This type of deficit-financed prosperity Americans have come to expect as "normal" is in for one hell of a shit storm. We are in serious trouble. Conservatively, the deficit and QE juice the economy by 13% GDP. That's 1.8 Trillion dollars in activity that doesn't naturally exist in the economy, today. IOW, American incomes can't afford that additional 1.8 Trillion dollars in consumption that we now associate with flat NFP and GDP numbers. That ought to shock the hell out of any financial literate. In reality, the equilibrium point for the American economy - where domestic consumption = domestic production - is at least 1300 basis points SOUTH of where we are now. And that figure doesn't include ripple effects. Government workers and their suppliers don't stuff their checks under the bed. They spend those checks into the real economy - cars, homes, vacations, education, medicine etc. The "knock-on" effects from a balanced budget would be at least 7%. That said, the true equilibrium point is about 40 million jobs south of where we are now. That's if you project the '08 losses onto a future default scenario. For perspective, the "Great Recession" erased 3.3% from GDP, peak-to-trough. Under a default, equilibrium point would be in the neighborhood of 20%. Roughly, 6 TIMES worse. Unemployment north of 25%. Catastrophe is an understatement.

    I agree, Regan started this bullshit vote-pandering by getting us hooked on borrowed cash. Problem is, over time, incomes (or GDP) naturally receded from successive bouts of inflation, offshoring and bubbles/busts. That meant it took greater and greater deficits to offset the decline in real incomes and churn positive growth. This is why academic circles are perplexed as to how stimulus seemingly lost it's effectiveness. Iow, why each round of deficit-fueled stimulus produces less and less GDP growth. And the simple answer to that: it hasn't. The truth is that the American economy has actually been in contraction for a long, long time. So, in the 80's and 90's, for each 3% deficit (expressed as % of GDP) it only produced 2% in real growth because equilibrium GDP had actually shrank 1%. In the early 2000's, we (borrowed) spent 5% and it only produced 2% in real growth because equilibrium GDP was actually -3%. Now, we spend roughly 13% GDP, get 0 growth, because the actual equilibrium point is -13%. And that doesn't include ripple effects. We're in deep shit.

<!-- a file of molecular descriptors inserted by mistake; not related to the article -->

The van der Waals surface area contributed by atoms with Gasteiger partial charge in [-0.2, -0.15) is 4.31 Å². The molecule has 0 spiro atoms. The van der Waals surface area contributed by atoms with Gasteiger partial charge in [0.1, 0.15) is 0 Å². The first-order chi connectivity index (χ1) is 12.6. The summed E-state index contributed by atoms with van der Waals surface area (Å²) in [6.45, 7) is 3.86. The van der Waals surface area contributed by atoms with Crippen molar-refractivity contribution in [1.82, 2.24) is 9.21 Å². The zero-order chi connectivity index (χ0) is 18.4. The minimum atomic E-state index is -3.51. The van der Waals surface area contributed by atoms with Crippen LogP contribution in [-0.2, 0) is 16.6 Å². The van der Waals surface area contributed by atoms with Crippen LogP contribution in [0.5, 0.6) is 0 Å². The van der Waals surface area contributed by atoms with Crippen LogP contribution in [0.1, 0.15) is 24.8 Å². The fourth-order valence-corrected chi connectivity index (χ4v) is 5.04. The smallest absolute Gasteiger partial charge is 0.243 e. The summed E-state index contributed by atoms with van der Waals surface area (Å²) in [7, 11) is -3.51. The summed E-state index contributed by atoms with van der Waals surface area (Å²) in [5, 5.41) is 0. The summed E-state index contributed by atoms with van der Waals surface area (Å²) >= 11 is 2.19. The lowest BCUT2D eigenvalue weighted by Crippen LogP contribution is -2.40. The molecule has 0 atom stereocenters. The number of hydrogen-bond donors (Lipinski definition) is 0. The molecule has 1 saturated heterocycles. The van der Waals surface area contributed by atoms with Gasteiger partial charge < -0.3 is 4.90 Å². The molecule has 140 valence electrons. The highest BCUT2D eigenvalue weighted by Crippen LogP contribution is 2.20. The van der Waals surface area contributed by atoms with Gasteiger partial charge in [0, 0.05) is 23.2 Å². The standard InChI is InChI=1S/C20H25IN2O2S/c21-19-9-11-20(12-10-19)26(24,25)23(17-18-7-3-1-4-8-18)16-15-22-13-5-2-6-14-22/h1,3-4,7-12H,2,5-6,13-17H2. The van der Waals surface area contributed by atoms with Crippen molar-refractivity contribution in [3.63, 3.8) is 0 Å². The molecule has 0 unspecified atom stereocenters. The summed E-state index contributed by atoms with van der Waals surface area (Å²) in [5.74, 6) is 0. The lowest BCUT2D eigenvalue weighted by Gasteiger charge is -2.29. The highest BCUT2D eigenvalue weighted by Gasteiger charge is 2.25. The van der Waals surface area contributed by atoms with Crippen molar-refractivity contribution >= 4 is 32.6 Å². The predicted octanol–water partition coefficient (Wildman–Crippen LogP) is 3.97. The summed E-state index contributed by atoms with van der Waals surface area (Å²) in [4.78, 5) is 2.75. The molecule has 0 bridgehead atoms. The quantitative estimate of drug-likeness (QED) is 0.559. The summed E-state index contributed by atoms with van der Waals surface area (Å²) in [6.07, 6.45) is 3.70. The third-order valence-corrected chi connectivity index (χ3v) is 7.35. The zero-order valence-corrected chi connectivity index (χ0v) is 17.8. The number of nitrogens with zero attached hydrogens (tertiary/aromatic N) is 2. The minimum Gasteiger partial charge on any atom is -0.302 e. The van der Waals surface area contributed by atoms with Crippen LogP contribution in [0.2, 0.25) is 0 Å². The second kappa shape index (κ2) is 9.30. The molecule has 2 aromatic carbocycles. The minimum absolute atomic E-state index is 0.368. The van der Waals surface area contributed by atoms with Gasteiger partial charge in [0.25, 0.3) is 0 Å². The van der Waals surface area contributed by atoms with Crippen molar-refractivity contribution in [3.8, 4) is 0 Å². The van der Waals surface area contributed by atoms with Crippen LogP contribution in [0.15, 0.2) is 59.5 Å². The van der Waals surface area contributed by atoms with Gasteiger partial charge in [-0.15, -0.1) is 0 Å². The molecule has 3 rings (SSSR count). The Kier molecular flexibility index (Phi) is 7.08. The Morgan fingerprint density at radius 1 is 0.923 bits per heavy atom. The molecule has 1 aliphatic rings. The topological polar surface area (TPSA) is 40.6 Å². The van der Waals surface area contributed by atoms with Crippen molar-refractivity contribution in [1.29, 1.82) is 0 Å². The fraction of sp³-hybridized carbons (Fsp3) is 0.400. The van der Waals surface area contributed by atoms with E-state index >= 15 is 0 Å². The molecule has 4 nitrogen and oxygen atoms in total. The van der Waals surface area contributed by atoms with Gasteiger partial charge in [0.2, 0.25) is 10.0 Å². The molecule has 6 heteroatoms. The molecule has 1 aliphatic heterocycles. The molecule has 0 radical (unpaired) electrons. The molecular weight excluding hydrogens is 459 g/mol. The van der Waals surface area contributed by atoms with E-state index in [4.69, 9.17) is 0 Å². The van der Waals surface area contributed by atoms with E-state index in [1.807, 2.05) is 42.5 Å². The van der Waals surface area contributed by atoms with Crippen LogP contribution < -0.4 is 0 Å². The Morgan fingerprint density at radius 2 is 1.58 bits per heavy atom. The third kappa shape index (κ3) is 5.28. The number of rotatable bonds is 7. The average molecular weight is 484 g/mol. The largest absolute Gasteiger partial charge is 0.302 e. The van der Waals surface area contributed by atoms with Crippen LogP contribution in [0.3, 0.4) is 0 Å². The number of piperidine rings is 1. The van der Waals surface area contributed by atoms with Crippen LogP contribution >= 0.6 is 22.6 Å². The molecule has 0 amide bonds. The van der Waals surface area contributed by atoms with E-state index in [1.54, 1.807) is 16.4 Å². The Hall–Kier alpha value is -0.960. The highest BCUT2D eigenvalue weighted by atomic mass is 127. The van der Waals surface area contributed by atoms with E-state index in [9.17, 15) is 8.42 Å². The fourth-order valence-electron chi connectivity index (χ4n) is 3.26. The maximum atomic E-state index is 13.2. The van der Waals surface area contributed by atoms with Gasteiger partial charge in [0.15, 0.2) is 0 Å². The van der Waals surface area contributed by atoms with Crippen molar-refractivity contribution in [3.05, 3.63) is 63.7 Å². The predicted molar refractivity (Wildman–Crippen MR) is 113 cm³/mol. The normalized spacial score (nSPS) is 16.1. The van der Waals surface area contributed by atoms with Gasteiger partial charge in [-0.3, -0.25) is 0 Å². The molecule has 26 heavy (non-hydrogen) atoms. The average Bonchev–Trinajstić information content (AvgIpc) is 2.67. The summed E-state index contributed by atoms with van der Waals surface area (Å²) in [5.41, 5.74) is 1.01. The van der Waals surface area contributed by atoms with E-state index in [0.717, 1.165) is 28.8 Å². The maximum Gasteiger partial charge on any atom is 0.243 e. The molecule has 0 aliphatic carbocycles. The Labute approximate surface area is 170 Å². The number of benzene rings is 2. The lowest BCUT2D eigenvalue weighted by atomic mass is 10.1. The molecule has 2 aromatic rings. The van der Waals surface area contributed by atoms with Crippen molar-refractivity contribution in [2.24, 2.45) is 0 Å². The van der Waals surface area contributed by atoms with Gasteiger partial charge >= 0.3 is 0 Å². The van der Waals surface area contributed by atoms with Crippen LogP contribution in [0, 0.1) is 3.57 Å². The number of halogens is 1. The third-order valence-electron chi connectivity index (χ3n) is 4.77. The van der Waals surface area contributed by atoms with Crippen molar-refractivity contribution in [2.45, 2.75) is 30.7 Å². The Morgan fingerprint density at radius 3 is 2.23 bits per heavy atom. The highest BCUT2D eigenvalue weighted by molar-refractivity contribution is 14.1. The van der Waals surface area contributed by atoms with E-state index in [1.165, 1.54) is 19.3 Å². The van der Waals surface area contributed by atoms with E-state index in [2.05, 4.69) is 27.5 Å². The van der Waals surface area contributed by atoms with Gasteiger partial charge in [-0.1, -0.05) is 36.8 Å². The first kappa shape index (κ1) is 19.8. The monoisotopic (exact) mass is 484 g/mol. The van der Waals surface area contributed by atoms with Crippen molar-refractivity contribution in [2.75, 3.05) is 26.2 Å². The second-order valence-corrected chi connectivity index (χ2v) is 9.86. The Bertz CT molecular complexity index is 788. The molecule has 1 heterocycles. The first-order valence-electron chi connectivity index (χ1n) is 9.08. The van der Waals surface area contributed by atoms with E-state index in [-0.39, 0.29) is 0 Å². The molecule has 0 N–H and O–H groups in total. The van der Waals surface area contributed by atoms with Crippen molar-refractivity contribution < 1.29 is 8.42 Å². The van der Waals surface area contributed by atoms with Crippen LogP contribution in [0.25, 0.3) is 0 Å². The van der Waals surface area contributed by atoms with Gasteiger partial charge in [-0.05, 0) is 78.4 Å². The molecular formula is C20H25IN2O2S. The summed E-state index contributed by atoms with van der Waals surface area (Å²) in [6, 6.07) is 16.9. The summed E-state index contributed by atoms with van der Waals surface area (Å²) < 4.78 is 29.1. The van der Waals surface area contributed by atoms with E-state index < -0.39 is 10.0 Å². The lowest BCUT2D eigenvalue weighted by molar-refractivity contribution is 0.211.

Just want to add, each President since Regan was faced with a certain downturn, unless they added more to the national debt. Since nobody wanted to jeopardize reelection, they continued the daisy chain. They added to the debt and passed the problem down the line to the next guy. And as each President inherited the problem, the problem kept growing because real incomes were progressively in decline and needed that much more stimulus (read: debt) to keep the economy at break-even. Now, we're at the end of the rope. The nations credit limit is nearly maxed out. And instead of the steady, moderate decline we should have felt since the 80's, we will now experience all of those very real recessions, in one sharp, devastating blow. We literally "saved up" all those recessions and they will hit us all at once. The deficit was merely a bandaid to a much deeper structural problem that was hidden - I argue, intentionally - from the American public, for a very long time.
     
  7. have 'we' reached the 'tipping point' ?
     
  8. Not yet, as China and Japan are holding more than 4500 bn USD in currency reserves. China needs the US and Japan needs the US. Where else to sell their products...
     
  9. rew

    rew

    Geithner is admitting that we are in a state of pure Ponzi finance. Why would not raising the debt ceiling, and thus *not* getting deeper into debt, destroy our credit rating? Because we can only pay the interest and principal on existing debt by rolling it forward to even greater amounts of debt.

    So yes, we have hit the tipping point. Maddof was an amateur.
     
    #10     May 15, 2011